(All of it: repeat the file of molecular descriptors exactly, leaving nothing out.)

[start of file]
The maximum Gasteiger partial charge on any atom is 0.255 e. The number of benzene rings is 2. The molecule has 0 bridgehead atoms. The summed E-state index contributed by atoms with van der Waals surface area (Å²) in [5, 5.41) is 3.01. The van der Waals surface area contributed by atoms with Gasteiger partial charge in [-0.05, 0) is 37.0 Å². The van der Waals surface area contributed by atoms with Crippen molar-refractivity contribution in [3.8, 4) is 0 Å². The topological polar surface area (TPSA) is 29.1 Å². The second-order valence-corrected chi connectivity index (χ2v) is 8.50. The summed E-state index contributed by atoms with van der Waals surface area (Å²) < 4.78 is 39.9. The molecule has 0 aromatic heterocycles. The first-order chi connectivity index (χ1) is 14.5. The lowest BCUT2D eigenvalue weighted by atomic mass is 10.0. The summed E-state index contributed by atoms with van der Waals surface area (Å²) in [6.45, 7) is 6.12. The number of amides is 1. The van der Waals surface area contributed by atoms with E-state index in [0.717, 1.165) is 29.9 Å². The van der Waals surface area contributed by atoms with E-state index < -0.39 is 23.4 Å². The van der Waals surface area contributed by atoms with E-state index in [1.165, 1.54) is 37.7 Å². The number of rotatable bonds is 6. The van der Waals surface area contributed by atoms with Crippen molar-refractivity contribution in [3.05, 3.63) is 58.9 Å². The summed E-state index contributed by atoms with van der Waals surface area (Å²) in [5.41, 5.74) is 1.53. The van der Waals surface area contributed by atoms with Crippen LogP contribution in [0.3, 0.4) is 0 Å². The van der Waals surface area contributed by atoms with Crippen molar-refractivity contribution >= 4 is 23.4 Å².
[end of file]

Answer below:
The maximum Gasteiger partial charge on any atom is 0.255 e. The number of benzene rings is 2. The molecule has 0 bridgehead atoms. The summed E-state index contributed by atoms with van der Waals surface area (Å²) in [5, 5.41) is 3.01. The van der Waals surface area contributed by atoms with Gasteiger partial charge in [-0.05, 0) is 37.0 Å². The van der Waals surface area contributed by atoms with Crippen molar-refractivity contribution in [3.8, 4) is 0 Å². The topological polar surface area (TPSA) is 29.1 Å². The second-order valence-corrected chi connectivity index (χ2v) is 8.50. The summed E-state index contributed by atoms with van der Waals surface area (Å²) < 4.78 is 39.9. The molecule has 0 aromatic heterocycles. The first-order chi connectivity index (χ1) is 14.5. The lowest BCUT2D eigenvalue weighted by atomic mass is 10.0. The summed E-state index contributed by atoms with van der Waals surface area (Å²) in [6.45, 7) is 6.12. The number of amides is 1. The van der Waals surface area contributed by atoms with E-state index in [0.717, 1.165) is 29.9 Å². The van der Waals surface area contributed by atoms with E-state index < -0.39 is 23.4 Å². The van der Waals surface area contributed by atoms with E-state index in [1.165, 1.54) is 37.7 Å². The number of rotatable bonds is 6. The van der Waals surface area contributed by atoms with Crippen molar-refractivity contribution in [3.05, 3.63) is 58.9 Å². The summed E-state index contributed by atoms with van der Waals surface area (Å²) in [5.41, 5.74) is 1.53. The van der Waals surface area contributed by atoms with Crippen LogP contribution in [0.3, 0.4) is 0 Å². The van der Waals surface area contributed by atoms with Crippen molar-refractivity contribution >= 4 is 23.4 Å².